Netgalley Catch-up #3

March 31, 2019 Lindsay's reviews, Netgalley catch-up 0

For those of you who don’t know, Netgalley is a source of review books for bloggers and librarians. The problem that I have is that my eyes are always bigger than my… library? No, that’s not the right saying. Anyway, I always have the intention of reading all these amazing books, but I never seem to have the time. Or maybe I just get distracted by shiny things. *shrug* So, this year, I’ve set myself a quest to try and get through some of these books that I’ve requested over the years. It’s time to play catch-up!

Feel free to check out my Netgalley TBR –>HERE<– and let me know in the comments which one I should read next!

The Truth About Alice
by Jennifer Mathieu
published on June 3, 2014

Goodreads ~ Amazon

Everyone knows Alice slept with two guys at one party.

But did you know Alice was sexting Brandon when he crashed his car?

It’s true. Ask ANYBODY.

Rumor has it that Alice Franklin is a slut. It’s written all over the bathroom stall at Healy High for everyone to see. And after star quarterback Brandon Fitzsimmons dies in a car accident, the rumors start to spiral out of control.

In this remarkable debut novel, four Healy High students—the girl who has the infamous party, the car accident survivor, the former best friend, and the boy next door—tell all they know.

But exactly what is the truth about Alice? In the end there’s only one person to ask: Alice herself.

This book doesn’t need to be complicated, but it can be if you want it to be. There are multiple POVs throughout the book, ranging from the popular girl, the star football player, the smart kid, the ex-best friend, and then of course, Alice. Alice only gets one chapter out of the whole book, even though the whole story essentially revolves around her. In case you hadn’t noticed her name in the title.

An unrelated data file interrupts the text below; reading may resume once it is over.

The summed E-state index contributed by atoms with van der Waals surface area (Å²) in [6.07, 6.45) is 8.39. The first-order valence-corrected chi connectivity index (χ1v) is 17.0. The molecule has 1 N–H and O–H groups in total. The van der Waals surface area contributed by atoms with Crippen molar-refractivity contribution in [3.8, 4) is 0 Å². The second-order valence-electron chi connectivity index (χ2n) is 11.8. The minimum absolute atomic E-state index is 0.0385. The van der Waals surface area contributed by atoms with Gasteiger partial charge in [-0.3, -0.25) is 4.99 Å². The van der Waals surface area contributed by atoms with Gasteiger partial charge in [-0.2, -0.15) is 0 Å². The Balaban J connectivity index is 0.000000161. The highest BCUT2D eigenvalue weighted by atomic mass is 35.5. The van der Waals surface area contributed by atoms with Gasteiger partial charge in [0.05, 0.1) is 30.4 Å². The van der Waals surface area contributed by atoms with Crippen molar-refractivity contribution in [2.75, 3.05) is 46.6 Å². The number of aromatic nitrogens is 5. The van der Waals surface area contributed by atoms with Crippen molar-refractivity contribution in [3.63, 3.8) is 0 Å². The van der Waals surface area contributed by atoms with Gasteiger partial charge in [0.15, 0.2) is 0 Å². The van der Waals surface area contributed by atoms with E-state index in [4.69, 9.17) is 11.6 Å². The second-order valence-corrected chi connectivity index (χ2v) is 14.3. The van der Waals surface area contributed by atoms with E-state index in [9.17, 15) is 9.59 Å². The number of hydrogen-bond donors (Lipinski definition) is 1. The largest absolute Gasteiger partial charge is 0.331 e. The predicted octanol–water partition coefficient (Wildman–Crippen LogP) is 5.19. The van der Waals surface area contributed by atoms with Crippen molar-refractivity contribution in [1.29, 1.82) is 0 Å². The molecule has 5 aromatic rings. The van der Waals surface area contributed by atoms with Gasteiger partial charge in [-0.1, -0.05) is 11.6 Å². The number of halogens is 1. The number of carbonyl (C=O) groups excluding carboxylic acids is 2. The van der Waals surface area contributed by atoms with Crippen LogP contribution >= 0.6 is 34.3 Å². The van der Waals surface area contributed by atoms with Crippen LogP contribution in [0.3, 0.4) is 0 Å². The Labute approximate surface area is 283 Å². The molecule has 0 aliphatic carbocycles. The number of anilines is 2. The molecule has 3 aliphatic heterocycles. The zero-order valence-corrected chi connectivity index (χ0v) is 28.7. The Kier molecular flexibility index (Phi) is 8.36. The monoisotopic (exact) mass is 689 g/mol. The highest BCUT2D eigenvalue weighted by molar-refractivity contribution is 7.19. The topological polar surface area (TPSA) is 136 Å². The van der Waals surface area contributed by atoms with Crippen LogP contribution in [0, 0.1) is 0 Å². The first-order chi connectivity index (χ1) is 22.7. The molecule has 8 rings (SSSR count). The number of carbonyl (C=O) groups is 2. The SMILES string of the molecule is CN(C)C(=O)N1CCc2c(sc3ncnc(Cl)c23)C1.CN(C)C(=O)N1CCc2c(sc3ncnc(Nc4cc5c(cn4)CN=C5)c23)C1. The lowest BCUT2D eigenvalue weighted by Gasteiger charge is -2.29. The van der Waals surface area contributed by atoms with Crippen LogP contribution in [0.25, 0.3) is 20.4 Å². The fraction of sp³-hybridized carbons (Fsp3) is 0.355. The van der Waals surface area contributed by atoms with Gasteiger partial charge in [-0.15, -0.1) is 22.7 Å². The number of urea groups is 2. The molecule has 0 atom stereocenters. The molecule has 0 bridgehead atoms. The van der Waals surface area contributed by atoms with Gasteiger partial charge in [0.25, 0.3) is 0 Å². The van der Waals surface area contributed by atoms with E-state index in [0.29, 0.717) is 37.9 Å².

This book is about bullying and how easily it can get out of hand, even if that’s not the intention. Each of the kids in this book is hurting in some way, being overwhelmed by the circumstances of their own lives. It’s astounding (and far too true) how simple it is to change someone’s life in monumental ways, but how impossible it may seem to repair the damage once it’s done.

Each character has a very distinctive voice, and the story is written in a completely believable way. It’s so relatable, so I wasn’t the least bit surprised to find that the author actually teaches middle-grade and high school English. I, myself, would have no problem recommending this book to teens. In fact, I would encourage it.

Important life lessons this book highlighted for me:
-Honesty really is the best policy. It’s a cliché for a reason.
-It’s important to remember that we all have our own baggage. We shouldn’t assume that anyone is perfect and likewise shouldn’t expect it from ourselves.
-None of us are entirely innocent, which just makes forgiveness all that much more important.
-There is always a silver lining, even if you have to look really, reallyhard for it. The search will be worth it.
-Please never forget that high school does end. I know it can feel like it’s the most important time of your life, and if you’re being bullied, it can certainly feel like those years will follow you forever, but it’s simply not true. Graduation is just the beginning of the rest of your life. Don’t be ashamed if you need to put your high school experience behind you, never to be thought of again.

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Lindsay

One woman stuck in a house full of boys, I immerse myself in books and save my sanity by reading, writing and blogging. I'll read just about anything, from any genre, and LOVE supporting Indie authors. <3
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